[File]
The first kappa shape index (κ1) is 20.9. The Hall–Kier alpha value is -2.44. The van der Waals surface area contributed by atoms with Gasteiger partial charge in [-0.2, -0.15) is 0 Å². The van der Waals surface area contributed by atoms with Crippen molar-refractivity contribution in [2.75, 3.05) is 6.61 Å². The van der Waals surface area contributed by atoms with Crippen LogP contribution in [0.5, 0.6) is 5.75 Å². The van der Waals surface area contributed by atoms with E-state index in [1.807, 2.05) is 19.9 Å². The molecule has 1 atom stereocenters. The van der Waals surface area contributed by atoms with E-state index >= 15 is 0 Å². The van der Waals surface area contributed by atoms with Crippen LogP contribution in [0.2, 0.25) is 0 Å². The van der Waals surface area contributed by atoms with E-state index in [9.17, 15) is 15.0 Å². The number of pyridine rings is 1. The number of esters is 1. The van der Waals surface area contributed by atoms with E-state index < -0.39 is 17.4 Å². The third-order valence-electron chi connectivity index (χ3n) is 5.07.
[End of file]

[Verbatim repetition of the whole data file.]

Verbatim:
The first kappa shape index (κ1) is 20.9. The Hall–Kier alpha value is -2.44. The van der Waals surface area contributed by atoms with Gasteiger partial charge in [-0.2, -0.15) is 0 Å². The van der Waals surface area contributed by atoms with Crippen molar-refractivity contribution in [2.75, 3.05) is 6.61 Å². The van der Waals surface area contributed by atoms with Crippen LogP contribution in [0.5, 0.6) is 5.75 Å². The van der Waals surface area contributed by atoms with E-state index in [1.807, 2.05) is 19.9 Å². The molecule has 1 atom stereocenters. The van der Waals surface area contributed by atoms with E-state index >= 15 is 0 Å². The van der Waals surface area contributed by atoms with Crippen LogP contribution in [0.2, 0.25) is 0 Å². The van der Waals surface area contributed by atoms with E-state index in [9.17, 15) is 15.0 Å². The number of pyridine rings is 1. The number of esters is 1. The van der Waals surface area contributed by atoms with E-state index < -0.39 is 17.4 Å². The third-order valence-electron chi connectivity index (χ3n) is 5.07.